Customers can expect to see operational and cost efficiencies with an extended service MES option of up to 30 months, although the standard 12-month service offering remains available to those customers that choose it. Survitec also provides training programmes for crew, to improve their emergency evacuation skills and how to deploy MES correctly.

“We were aware that there was demand for an extended service MES solution with high functionality to serve the ferry and small passenger cruise market. We went back to the drawing board and took a fresh look at how we could drive innovation to meet this need,” says Richard McCormick,  MES product manager at Survitec.

Using the fully enclosed, dry-shod helical (spiral) slide design of the company’s popular Marin Ark 2, the new MES solution ensures safe, rapid and intuitive descent for people of all ages and abilities. There is no restriction on the size of individual users, and crew can ascend the slide to assist passengers if necessary.

Fully enclosed single and double helical slide options are available in an asymmetric arrangement, the new MES solution comprises self-righting approved liferafts for 50, 100, 150 persons, with SOLAS A, B and HSC emergency packs.

For use on vessels with up to 23m of freeboard, the new MES solution will be type approved later this year by classification society Bureau Veritas according to SOLAS and MED requirements.

The flexible design allows for installation in a wide range of configurations. Inflation takes place automatically within 60 seconds and minimal crew interaction is needed during this phase. Multiple buoyancy compartments provide stability and safety in the toughest sea conditions.

3.  Offshore renewables

Insurer the Standard Club is warning ship operators looking to enter the rapidly expanding offshore renewable energy sector of key differences in liability related regimes around the world and specific contractual risks. The club, which has provided specialist marine cover to the oil and gas sector since the 1970s, and renewables sector since the early 2000s, has updated two detailed guides which examine issues in offshore contracting and analyses various offshore jurisdictions.

The newly published 16 page Standard Club Offshore & Renewables Contracting Guide advises that some contracts expose ship operators and charterers to risks which will not be covered under standard protection & indemnity (P&I) pooling arrangements. Contracts in the oil and gas market are typically based on knock-for-knock terms meaning each party is responsible for their people and property, regardless of the cause. As the offshore renewables market has evolved from onshore construction, renewables contracts often need marine clauses to be included retrospectively.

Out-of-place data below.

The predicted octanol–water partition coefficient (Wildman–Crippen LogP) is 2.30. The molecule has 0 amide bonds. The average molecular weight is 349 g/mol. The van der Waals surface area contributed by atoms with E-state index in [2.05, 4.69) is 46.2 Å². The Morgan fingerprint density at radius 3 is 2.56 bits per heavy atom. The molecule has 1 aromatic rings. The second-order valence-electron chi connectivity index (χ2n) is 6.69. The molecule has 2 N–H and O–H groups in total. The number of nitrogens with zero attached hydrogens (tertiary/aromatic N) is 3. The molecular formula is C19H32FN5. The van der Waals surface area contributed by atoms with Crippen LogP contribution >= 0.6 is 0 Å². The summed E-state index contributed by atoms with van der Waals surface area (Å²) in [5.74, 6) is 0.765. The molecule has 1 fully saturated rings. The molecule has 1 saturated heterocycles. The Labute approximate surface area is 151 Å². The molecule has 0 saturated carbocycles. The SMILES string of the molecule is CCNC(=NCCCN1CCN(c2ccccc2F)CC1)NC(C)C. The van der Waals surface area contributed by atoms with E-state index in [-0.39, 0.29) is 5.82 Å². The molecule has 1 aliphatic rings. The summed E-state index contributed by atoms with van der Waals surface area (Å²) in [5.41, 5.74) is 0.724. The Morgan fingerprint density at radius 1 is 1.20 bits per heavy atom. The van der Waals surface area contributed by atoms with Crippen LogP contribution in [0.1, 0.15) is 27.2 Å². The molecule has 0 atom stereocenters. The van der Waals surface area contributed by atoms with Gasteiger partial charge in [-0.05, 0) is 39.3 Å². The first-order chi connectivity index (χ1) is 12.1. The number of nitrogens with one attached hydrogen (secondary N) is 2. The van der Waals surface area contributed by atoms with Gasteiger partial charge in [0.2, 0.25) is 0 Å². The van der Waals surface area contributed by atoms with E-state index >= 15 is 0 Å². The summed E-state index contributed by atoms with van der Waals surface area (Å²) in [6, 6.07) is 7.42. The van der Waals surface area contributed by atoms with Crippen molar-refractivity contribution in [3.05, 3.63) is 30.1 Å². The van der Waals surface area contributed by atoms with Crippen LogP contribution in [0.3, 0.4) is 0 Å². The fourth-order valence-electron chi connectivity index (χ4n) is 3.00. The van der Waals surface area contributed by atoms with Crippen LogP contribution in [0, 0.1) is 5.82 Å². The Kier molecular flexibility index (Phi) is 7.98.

Standard Club’s Divisional Head of Offshore & Renewables, John Croucher said: “It’s critical that any company looking to enter the fast-growing offshore renewables sector understands the differences in regimes around the world as well as the many exclusions from poolable P&I cover according to the contract, operation or ship type.”

He added: “There are unique risks in every territory. These range from metocean conditions, weather, water depth and seismic risks, technological risks like floating wind, or regulatory, legal, contractual and geopolitical risks. It is important to remember that the right to limit liability, especially in respect of wreck removal is not the same everywhere and nor are the application of the Bunkers, CLC, Wreck Removal or Maritime Labour Conventions.”

The Standard Club’s updated Offshore Jurisdiction Guide covers 17 different jurisdictions and is now available on the club’s website. Standard Club also offers a contract review service which provides a thorough review of individual contracts and operations.

Standard Club has seen a sharp rise in interest in the offshore renewables market from companies who have not previously been active in the sector. The potential for rapid evolution of offshore renewable energy capacity in the US, Japan and Taiwan as well as continued European wind farm development requires a range of different vessels and contracts from the initial research and survey phase, through to installation/construction, operation, maintenance, repair and eventual decommissioning.

4. Drift prediction

DNV’s Emergency Response Service has launched a new drift prediction feature to mitigate risk with disabled and drifting vessels, and to predict the path of oil spills and floating objects, including man overboard and containers.

An incident onboard a vessel can result in a disabled ship, oil spill, floating cargo or persons drifting in the water to create an unpredictable situation with safety and environmental risk that complicates emergency response. Shipping companies need to be able to determine the drift paths of floating assets, objects or spilled chemicals at an early stage after an incident so these can be plotted on their own navigational charts to plan a prompt and efficient response when time is of the essence. In many cases, efficient handling of such incidents is significantly increased by having access to a prediction of the associated drift path.

“The drift prediction feature is a powerful addition to the toolbox of data-enhanced services within ERS supporting a fast and effective emergency response demonstrated across 741 maritime incidents over the past three decades,” says DNV’s ERS principal engineer Rossen Panev

5. Methane coalition